Travel Guide to the Iranian City of Isfahan


I was excited when I learned that my hotel in the Iranian city of Isfahan had an observation deck, but I was also cautious. After all, the rooftop of said hotel was only four stories above the ground. Surely, the view of historical Isfahan couldn’t be that impressive.

Additionally, by the time I made my way through the red tape I’d realized was a wrapped around most extraordinary things in Iran, it was 20 minutes past sunset. Any color the fading light might’ve streaked across the sky would surely be gone, to say nothing of how tired I felt after the long journey from Tehran—I almost wanted to feel uninspired. The bell boy removed the padlock from the fire door.


Instead, I felt invigorated: This is the moment my trip to Iran truly begins, I muttered to myself the moment I set eyes upon the illuminated Shah Mosque and the violet clouds above it. I would’ve cried, if the air wasn’t so dry.

Where to Stay in Isfahan

The hotel I mentioned in the intro to this piece is Avin Hotel, which in addition to offering a surprisingly good view of the city from its rooftop is only 15 minutes by foot from Imam Square (more on that in a minute) and more or less lives up to the four stars it officially bears. As is the case with most other hotels in Iran, it’s difficult to book this (or any hotel in Isfahan) using traditional online means but is a pretty good resource.

Day One: The Square Beyond Compare

Although Isfahan’s name translates to something less than inspiring, its nickname—Nesf-e Jahān in Farsi, or “Half the World”—is apt, particularly in Imam Square, a UNESCO World Heritage Site that’s one of the largest plazas in the world.

Here you’ll find the aforementioned Shah Mosque and the Bazaar of Isfahan, which on their own make it the most picturesque place in Iran, to say nothing of its historical importance: It was built under the order of Abbas I, whose reign is generally thought to have ushered in the peak of Iran’s economic, military and political power.


Indeed, you could spend the entirety of your first of three days in Isfahan exploring the treasures of the square, whose mosques are intricately painted to resemble the feathers of a peacock.

TIP: If you do wander outside the walls to see places like Hasht Behesht (whose murals chronicle the Persian-Uzbek wars and the Iranian victory that led to the rise of Abbas and the Safavid dynasty as a whole) or the historical Mashrouteh House, make sure to find yourself back inside them after nightfall, when Imam Square is at its most beautiful.

Day Two: Tastes and Textures

It’s unlikely that you will have time until your second of three days in Isfahan to see the city’s Jameh Mosque, and it’s ironic. Built well over a millennium ago, it’s the oldest mosque in Isfahan, not to mention the “central,” if only according to its name.

Other historical Isfahan attractions the hypnotic allure of Imam Square eclipse include the Armenian Orthodox Vank Cathedral and the trio of bridges that spans the Zayanderud River (which, to be fair, runs dry most of the year anyway).


Day two will also be when you can allow Isfahan’s delicious food to take center stage. Lunch at the aptly-named Traditional Banquet Hall, enjoy dinner at the raucous local favorite Restaurant Shahrzad (the Zereshk Polo chicken with barberries there is to die for) or visit Moshtaq Ice Cream, where you can savor the very best saffron soft serve I had during my entire time in Iran.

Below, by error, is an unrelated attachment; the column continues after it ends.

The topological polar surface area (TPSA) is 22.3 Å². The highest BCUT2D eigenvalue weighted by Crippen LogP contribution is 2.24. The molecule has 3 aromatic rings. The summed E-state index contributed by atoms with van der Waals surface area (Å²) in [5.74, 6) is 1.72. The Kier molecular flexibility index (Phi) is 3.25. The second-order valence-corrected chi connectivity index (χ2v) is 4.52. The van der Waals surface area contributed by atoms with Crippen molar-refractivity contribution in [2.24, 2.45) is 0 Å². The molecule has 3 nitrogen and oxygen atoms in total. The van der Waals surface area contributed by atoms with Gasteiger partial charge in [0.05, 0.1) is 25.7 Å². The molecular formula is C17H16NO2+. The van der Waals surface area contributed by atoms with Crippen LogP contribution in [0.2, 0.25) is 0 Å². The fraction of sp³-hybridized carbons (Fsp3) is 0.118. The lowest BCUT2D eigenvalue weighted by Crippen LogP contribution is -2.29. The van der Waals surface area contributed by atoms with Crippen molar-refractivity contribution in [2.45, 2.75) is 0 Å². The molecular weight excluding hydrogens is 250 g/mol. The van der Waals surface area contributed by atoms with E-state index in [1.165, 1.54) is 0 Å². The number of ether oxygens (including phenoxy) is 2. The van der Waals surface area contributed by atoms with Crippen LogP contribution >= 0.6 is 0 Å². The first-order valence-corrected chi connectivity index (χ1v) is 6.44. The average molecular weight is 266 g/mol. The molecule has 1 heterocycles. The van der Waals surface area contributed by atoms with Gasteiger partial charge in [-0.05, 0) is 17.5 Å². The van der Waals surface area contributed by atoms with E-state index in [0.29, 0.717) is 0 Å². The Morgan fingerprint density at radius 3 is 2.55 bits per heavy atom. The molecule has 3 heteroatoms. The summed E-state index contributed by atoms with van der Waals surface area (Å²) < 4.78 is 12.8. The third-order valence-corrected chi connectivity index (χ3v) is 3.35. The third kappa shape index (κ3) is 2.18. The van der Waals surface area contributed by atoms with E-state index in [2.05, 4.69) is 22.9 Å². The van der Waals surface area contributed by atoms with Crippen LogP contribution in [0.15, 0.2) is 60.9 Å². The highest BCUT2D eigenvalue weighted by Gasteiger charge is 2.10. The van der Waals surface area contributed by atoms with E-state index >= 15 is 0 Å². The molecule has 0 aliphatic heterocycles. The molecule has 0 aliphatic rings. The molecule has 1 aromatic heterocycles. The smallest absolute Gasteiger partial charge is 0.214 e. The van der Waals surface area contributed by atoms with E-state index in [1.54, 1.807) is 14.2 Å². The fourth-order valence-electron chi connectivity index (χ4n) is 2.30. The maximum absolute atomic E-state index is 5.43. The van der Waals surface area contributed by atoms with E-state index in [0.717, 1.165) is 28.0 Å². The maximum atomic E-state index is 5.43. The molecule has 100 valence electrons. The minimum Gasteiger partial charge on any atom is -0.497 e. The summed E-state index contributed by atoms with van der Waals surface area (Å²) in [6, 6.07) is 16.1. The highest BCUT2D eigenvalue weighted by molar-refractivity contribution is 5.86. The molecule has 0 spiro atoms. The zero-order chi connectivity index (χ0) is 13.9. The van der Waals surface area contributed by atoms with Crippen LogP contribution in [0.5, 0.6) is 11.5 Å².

The tastes of Isfahan are as important to making the most of your three days in the city as the architectural textures you find when you escape the (delightful) confines of Imam Square.

Day Three: Get Out—or Don’t

I’m divided on what to recommend you do on your third of three days in Isfahan. On one hand, dividing a morning and afternoon between the brick-red traditional village of Abyaneh and the charming town of Natanz makes for a worthy excursion, and probably one of the most illuminating day trips you can take in all of Iran.


On the other hand, there’s plenty to do within city limits to require a full three days in Isfahan. Most obvious among these would be to hike (or, more humanely given Isfahan’s oppressive heat, ride the cable car) up Soffeh Mountain, where you can enjoy a panorama of the city.

If the cable car is working, that is—it wasn’t when I went, and since I was wearing inappropriate footwear, I only saw a view of the bowling alley at the base station.

The Bottom Line

Isfahan’s nickname suggests that it’s merely half of the world, but the city embodies almost everything I came to love about Iran.

Whether you use your three days in Isfahan to explore the the UNESCO World Heritage sites in its center, or to make excursions to the charming small cities that sit just to the north of it, I imagine the time you spend here will be the nucleus of your trip to Iran, if not the highlight of it.

I traveled in Isfahan (and the rest of Iran) courtesy of Surfiran. Whether you’re looking for a comprehensive Iran tour (which you’ll legally need if you’re American, Canadian or British) or simply need piecemeal Iran travel services, Surfiran can help you take your trip to the next level.

Robert Schrader
Robert Schrader is a travel writer and photographer who's been roaming the world independently since 2005, writing for publications such as "CNNGo" and "Shanghaiist" along the way. His blog, Leave Your Daily Hell, provides a mix of travel advice, destination guides and personal essays covering the more esoteric aspects of life as a traveler.
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